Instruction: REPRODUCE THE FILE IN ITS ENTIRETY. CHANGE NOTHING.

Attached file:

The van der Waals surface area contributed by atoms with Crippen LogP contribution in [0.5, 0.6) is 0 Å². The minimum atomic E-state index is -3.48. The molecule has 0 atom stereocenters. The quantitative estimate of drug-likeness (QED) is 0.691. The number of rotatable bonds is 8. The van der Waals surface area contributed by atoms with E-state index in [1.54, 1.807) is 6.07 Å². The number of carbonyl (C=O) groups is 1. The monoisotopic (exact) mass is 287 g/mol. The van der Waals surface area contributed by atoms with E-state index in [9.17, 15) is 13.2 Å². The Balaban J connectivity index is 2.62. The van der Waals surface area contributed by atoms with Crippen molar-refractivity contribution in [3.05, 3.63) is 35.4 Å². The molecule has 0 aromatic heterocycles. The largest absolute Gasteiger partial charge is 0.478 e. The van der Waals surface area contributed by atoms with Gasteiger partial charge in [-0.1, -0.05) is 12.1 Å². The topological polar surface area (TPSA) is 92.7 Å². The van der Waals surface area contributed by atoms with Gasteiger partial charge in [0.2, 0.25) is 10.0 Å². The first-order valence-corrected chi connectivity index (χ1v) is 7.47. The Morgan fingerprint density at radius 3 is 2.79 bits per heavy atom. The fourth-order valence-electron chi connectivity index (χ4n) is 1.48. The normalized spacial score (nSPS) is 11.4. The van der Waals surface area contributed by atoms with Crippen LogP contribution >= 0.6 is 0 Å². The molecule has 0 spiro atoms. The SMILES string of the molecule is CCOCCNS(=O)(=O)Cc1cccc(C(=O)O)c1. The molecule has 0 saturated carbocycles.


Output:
The van der Waals surface area contributed by atoms with Crippen LogP contribution in [0.5, 0.6) is 0 Å². The minimum atomic E-state index is -3.48. The molecule has 0 atom stereocenters. The quantitative estimate of drug-likeness (QED) is 0.691. The number of rotatable bonds is 8. The van der Waals surface area contributed by atoms with E-state index in [1.54, 1.807) is 6.07 Å². The number of carbonyl (C=O) groups is 1. The monoisotopic (exact) mass is 287 g/mol. The van der Waals surface area contributed by atoms with E-state index in [9.17, 15) is 13.2 Å². The Balaban J connectivity index is 2.62. The van der Waals surface area contributed by atoms with Crippen molar-refractivity contribution in [3.05, 3.63) is 35.4 Å². The molecule has 0 aromatic heterocycles. The largest absolute Gasteiger partial charge is 0.478 e. The van der Waals surface area contributed by atoms with Gasteiger partial charge in [-0.1, -0.05) is 12.1 Å². The topological polar surface area (TPSA) is 92.7 Å². The van der Waals surface area contributed by atoms with Gasteiger partial charge in [0.2, 0.25) is 10.0 Å². The first-order valence-corrected chi connectivity index (χ1v) is 7.47. The Morgan fingerprint density at radius 3 is 2.79 bits per heavy atom. The fourth-order valence-electron chi connectivity index (χ4n) is 1.48. The normalized spacial score (nSPS) is 11.4. The van der Waals surface area contributed by atoms with Crippen LogP contribution >= 0.6 is 0 Å². The molecule has 0 spiro atoms. The SMILES string of the molecule is CCOCCNS(=O)(=O)Cc1cccc(C(=O)O)c1. The molecule has 0 saturated carbocycles.